©2022 Michael Raven
So… As I had already said several times this past week or so, I decided to take the plunge and pick up a GoPro Hero 10 Black. It arrived this afternoon and, while I haven’t experimented much with taking any usable pictures, I have been exploring the various features to try and become familiar with the little guy. [Note: this is not a product review, just initial impressions].
And goodness, is he little — smaller than the span of my hand. Of course, that means there are some limitations that come with that, but ones that I am willing to overlook. While some people might complain about those limitations, I see them as constraints, rather than true limitations. They are something to work within instead of bemoaning they exist at all.
But I am still in discovery mode with the device, I may live to eat those words.
However, while the device itself it relatively intuitive, some of the setup is less so. Connecting it to my phone had some missed steps which resulted in me sitting while wheels spun, waiting for a thumbs up which never came. This seems to be a common issue with their overall approach to the instructions, so I think they might want to invest in having someone overhaul their documentation and app. Mostly it was things like “hey, you should swipe down on your phone and authorize a bluetooth connection after doing so from the app”. Simple things that can frustrate less patient people than I. Or merely notifying that initial battery charging can take several hours (especially when using the extended battery that I purchased separately (which is now sporting 94% charge after 2 hours).
But they packaged it decently. I wish they had also included a pouch for when you don’t want or need all of the space of the included case, but that is a quibble on my part and I’ll probably just pick up a velvet slip pouch and a lanyard.
Another tiny quibble that I’ll get out of the way is just how difficult it is to open the battery/microSD/chargeport panel. It might be me just needing to get used to the operation, but it seems there should be a better way. The intent, I am certain, is to make it tight as hell so that the camera is waterproof, as advertised, but there is probably a better way to do that.
The camera itself comes with a number of essential accessories: charge cable, things to mount on a helmet, a 32GB microSD, and a standard battery. I think I may add a tripod/selfie-stick (more for the tripod element than for selfies).
I explored the menus and got it hooked up to the phone. I like that you can use your phone as a remote, with a preview screen, so you don’t have to use the small viewscreens (front and rear), thereby taking advantage of not needing to be behind the camera to take a picture.
The camera feels solid, like it can take a beating. There are a ton of modes that I am still exploring, from night photography/video, to time-lapse, to scheduled photos/video, and then are a ton of ways to capture media, from quality to quantity, wide-angle to linear-angle, to HDR and RAW, stabilization that beats the hell out of my phone’s camera… the list goes on and, while I explored most or all of the menus, I don’t always have a good sense as to what exactly is packaged in this tiny device.
Well, I’ve been playing around and found some limitations in the device that I will have to learn to work within, some of which are a tad frustrating — but have more to do with my expectations rather than reality.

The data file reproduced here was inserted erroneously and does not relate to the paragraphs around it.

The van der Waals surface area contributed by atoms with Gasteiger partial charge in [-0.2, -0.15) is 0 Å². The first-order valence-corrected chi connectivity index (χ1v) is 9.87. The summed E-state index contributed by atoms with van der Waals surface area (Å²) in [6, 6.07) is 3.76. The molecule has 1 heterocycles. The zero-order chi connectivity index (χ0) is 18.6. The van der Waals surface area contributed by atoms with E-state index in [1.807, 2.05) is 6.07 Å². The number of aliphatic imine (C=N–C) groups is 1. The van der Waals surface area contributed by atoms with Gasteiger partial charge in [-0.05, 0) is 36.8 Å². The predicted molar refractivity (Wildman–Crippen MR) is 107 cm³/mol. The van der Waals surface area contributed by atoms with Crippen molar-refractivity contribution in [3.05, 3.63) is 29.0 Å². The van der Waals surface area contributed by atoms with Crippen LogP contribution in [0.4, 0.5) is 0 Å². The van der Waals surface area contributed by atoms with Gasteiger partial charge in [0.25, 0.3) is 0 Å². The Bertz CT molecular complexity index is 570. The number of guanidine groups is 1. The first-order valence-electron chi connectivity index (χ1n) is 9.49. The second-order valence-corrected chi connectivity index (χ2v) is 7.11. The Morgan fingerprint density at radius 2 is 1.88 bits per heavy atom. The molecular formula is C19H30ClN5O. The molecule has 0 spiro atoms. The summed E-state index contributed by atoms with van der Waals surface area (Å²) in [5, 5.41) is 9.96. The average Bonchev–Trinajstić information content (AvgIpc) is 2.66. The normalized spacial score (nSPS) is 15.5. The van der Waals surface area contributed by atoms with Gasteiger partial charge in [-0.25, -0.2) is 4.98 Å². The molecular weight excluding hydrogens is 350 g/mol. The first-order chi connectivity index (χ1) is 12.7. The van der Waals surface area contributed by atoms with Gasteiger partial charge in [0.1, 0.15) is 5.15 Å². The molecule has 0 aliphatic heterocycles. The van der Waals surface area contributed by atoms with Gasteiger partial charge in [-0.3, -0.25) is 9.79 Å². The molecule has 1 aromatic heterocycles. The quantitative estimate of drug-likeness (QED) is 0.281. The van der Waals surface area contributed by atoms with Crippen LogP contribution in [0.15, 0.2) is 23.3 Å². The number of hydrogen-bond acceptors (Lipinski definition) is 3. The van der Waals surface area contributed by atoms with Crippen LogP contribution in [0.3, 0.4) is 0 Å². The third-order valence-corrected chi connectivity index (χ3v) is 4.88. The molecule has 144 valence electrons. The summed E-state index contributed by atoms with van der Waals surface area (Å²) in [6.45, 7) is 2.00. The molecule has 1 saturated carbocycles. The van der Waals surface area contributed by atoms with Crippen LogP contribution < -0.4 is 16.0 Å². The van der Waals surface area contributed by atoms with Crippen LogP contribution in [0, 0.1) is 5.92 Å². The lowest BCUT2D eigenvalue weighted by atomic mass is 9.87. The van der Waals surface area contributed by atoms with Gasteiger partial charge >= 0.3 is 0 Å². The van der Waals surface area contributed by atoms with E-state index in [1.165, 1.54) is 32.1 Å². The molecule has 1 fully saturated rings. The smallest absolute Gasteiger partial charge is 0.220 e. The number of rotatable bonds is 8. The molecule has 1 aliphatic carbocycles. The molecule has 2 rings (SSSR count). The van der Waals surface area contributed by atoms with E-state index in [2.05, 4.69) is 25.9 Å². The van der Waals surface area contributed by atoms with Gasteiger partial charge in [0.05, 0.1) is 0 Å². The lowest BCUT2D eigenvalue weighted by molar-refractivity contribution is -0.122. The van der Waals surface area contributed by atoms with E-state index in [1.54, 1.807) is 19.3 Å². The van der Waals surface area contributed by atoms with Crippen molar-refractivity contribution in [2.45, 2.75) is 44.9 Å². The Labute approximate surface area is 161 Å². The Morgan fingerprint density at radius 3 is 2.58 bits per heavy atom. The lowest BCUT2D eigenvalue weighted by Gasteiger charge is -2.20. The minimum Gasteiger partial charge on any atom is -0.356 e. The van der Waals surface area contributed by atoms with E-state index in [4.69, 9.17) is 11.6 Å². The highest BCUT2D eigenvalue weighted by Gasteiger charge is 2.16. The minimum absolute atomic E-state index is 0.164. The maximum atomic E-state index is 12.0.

I was expecting a better picture quality than I am getting (and I may still find inside the settings). It may have something to do with the focal point and what I was trying to accomplish, and so I may have to adjust for that in my expectations. I may be trying too hard to treat the GoPro like a regular camera, which is likely not how it was designed. But I was surprised as the graininess of the photo mode on my 1440 monitor for what is supposed to have 5k video capabilities. It might have to do with internal processing (I have yet to explore not having the post-processing), the distance to the subject or any number of other elements that I am still learning to work with.
One of the considerations I am toying with is doing burst-mode 5k video and doing a subsequent screen-grab to see if that gives me something I am happier with; or, I’ve just been spoiled by having a high-end PC and seeing other, more expensive cameras photos; or, I’m too much of a noob to get my settings/post production right. Whatever it is, I am slightly disappointed in the photo quality.
I tried taking pictures in RAW format, but it looks like only way I can actually utilize RAW is to go with a Photoshop/Lightroom license, which is unpalatable at $10/mo. I tried a conversion tool to shift to DNG so that other software can read the RAW file (embedded in a .gpr file on my microSD), but the tools don’t want to recognize the .gpr extension to convert. So, I am stuck with .jpg for export format, another frustration.
Again, it might be all due to my expectations not matching reality, so I try to not spend too much time being frustrated.
Some of the features are not intuitive or explained real well, and it would likely be to GoPro’s benefit if they invested more time in making things more intuitive to use, in their apps as well as on the device itself. Or explained things a wee bit better than they do. Some of my learning has been pure trial and error, or looking up on various webpages for tips and guides.
Frustrations aside, I am happy with the overall feel of using the device. It’s just learning to work within its limitations that will take some time getting used to. I’ll probably start posting pictures soon, but want to get a better feel for how to improve quality before doing so.